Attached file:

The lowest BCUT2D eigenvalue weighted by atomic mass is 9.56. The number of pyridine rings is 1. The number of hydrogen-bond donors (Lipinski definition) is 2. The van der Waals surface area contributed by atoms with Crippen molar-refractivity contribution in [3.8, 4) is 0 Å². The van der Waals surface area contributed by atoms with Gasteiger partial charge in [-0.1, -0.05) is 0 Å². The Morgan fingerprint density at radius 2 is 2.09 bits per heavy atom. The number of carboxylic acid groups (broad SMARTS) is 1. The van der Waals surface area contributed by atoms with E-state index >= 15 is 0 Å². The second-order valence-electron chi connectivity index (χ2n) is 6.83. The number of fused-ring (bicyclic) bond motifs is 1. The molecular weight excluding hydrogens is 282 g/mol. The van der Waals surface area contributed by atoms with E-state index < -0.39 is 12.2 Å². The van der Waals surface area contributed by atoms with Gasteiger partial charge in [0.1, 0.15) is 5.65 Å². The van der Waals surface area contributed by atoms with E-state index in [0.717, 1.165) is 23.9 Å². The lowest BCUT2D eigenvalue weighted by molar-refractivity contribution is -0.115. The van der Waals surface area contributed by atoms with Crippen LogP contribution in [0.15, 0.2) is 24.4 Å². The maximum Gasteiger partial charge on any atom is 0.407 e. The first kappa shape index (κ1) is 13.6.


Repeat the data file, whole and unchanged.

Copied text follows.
The lowest BCUT2D eigenvalue weighted by atomic mass is 9.56. The number of pyridine rings is 1. The number of hydrogen-bond donors (Lipinski definition) is 2. The van der Waals surface area contributed by atoms with Crippen molar-refractivity contribution in [3.8, 4) is 0 Å². The van der Waals surface area contributed by atoms with Gasteiger partial charge in [-0.1, -0.05) is 0 Å². The Morgan fingerprint density at radius 2 is 2.09 bits per heavy atom. The number of carboxylic acid groups (broad SMARTS) is 1. The van der Waals surface area contributed by atoms with E-state index >= 15 is 0 Å². The second-order valence-electron chi connectivity index (χ2n) is 6.83. The number of fused-ring (bicyclic) bond motifs is 1. The molecular weight excluding hydrogens is 282 g/mol. The van der Waals surface area contributed by atoms with E-state index < -0.39 is 12.2 Å². The van der Waals surface area contributed by atoms with Gasteiger partial charge in [0.1, 0.15) is 5.65 Å². The van der Waals surface area contributed by atoms with E-state index in [0.717, 1.165) is 23.9 Å². The lowest BCUT2D eigenvalue weighted by molar-refractivity contribution is -0.115. The van der Waals surface area contributed by atoms with Crippen LogP contribution in [0.15, 0.2) is 24.4 Å². The maximum Gasteiger partial charge on any atom is 0.407 e. The first kappa shape index (κ1) is 13.6.